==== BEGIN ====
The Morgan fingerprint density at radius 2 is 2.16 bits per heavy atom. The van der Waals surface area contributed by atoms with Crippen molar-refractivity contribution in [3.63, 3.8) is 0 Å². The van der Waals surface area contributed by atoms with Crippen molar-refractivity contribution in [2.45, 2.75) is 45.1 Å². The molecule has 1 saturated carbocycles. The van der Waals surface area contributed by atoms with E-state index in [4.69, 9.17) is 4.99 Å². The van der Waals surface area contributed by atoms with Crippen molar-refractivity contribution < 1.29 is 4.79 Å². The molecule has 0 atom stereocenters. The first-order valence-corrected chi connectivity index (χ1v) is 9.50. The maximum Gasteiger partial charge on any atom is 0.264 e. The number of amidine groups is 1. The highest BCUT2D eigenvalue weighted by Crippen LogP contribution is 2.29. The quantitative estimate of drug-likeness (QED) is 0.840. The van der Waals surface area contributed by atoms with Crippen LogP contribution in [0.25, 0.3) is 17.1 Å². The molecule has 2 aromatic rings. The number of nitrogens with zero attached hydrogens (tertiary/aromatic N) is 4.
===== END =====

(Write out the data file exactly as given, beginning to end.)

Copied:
The Morgan fingerprint density at radius 2 is 2.16 bits per heavy atom. The van der Waals surface area contributed by atoms with Crippen molar-refractivity contribution in [3.63, 3.8) is 0 Å². The van der Waals surface area contributed by atoms with Crippen molar-refractivity contribution in [2.45, 2.75) is 45.1 Å². The molecule has 1 saturated carbocycles. The van der Waals surface area contributed by atoms with E-state index in [4.69, 9.17) is 4.99 Å². The van der Waals surface area contributed by atoms with Crippen molar-refractivity contribution < 1.29 is 4.79 Å². The molecule has 0 atom stereocenters. The first-order valence-corrected chi connectivity index (χ1v) is 9.50. The maximum Gasteiger partial charge on any atom is 0.264 e. The number of amidine groups is 1. The highest BCUT2D eigenvalue weighted by Crippen LogP contribution is 2.29. The quantitative estimate of drug-likeness (QED) is 0.840. The van der Waals surface area contributed by atoms with Crippen LogP contribution in [0.25, 0.3) is 17.1 Å². The molecule has 2 aromatic rings. The number of nitrogens with zero attached hydrogens (tertiary/aromatic N) is 4.